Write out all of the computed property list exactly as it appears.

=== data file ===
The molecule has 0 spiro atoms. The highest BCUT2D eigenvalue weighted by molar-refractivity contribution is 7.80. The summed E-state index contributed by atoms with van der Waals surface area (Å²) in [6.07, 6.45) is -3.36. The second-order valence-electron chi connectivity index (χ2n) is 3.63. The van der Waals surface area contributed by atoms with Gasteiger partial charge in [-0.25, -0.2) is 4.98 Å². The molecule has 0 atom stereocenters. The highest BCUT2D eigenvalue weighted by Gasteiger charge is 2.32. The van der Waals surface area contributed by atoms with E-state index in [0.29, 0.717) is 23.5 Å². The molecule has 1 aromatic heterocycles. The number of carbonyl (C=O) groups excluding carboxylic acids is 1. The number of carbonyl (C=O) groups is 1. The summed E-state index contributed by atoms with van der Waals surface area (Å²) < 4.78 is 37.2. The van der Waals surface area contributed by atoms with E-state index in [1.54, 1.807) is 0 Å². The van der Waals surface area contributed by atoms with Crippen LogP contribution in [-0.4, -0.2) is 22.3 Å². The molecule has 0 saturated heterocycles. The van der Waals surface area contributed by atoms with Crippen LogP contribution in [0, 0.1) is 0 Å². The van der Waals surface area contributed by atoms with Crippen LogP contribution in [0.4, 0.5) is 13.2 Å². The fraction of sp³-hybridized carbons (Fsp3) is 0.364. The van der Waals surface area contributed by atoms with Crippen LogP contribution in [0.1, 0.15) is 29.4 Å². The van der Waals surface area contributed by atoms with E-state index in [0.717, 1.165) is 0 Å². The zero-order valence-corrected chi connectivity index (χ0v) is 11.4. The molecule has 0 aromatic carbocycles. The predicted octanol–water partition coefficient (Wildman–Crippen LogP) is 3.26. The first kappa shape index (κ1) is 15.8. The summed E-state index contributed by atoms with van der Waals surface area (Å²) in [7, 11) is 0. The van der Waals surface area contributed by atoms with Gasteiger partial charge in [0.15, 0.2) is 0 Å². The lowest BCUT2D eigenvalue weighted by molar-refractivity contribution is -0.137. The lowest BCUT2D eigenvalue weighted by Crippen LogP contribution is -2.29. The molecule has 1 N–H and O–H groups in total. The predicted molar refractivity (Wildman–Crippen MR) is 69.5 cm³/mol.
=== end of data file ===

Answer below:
The molecule has 0 spiro atoms. The highest BCUT2D eigenvalue weighted by molar-refractivity contribution is 7.80. The summed E-state index contributed by atoms with van der Waals surface area (Å²) in [6.07, 6.45) is -3.36. The second-order valence-electron chi connectivity index (χ2n) is 3.63. The van der Waals surface area contributed by atoms with Gasteiger partial charge in [-0.25, -0.2) is 4.98 Å². The molecule has 0 atom stereocenters. The highest BCUT2D eigenvalue weighted by Gasteiger charge is 2.32. The van der Waals surface area contributed by atoms with E-state index in [0.29, 0.717) is 23.5 Å². The molecule has 1 aromatic heterocycles. The number of carbonyl (C=O) groups excluding carboxylic acids is 1. The number of carbonyl (C=O) groups is 1. The summed E-state index contributed by atoms with van der Waals surface area (Å²) < 4.78 is 37.2. The van der Waals surface area contributed by atoms with E-state index in [1.54, 1.807) is 0 Å². The van der Waals surface area contributed by atoms with Crippen LogP contribution in [-0.4, -0.2) is 22.3 Å². The molecule has 0 saturated heterocycles. The van der Waals surface area contributed by atoms with Crippen LogP contribution in [0, 0.1) is 0 Å². The van der Waals surface area contributed by atoms with Crippen LogP contribution in [0.4, 0.5) is 13.2 Å². The fraction of sp³-hybridized carbons (Fsp3) is 0.364. The van der Waals surface area contributed by atoms with Crippen LogP contribution in [0.1, 0.15) is 29.4 Å². The van der Waals surface area contributed by atoms with E-state index in [0.717, 1.165) is 0 Å². The zero-order valence-corrected chi connectivity index (χ0v) is 11.4. The molecule has 0 aromatic carbocycles. The predicted octanol–water partition coefficient (Wildman–Crippen LogP) is 3.26. The first kappa shape index (κ1) is 15.8. The summed E-state index contributed by atoms with van der Waals surface area (Å²) in [7, 11) is 0. The van der Waals surface area contributed by atoms with Gasteiger partial charge in [0.15, 0.2) is 0 Å². The lowest BCUT2D eigenvalue weighted by molar-refractivity contribution is -0.137. The lowest BCUT2D eigenvalue weighted by Crippen LogP contribution is -2.29. The molecule has 1 N–H and O–H groups in total. The predicted molar refractivity (Wildman–Crippen MR) is 69.5 cm³/mol.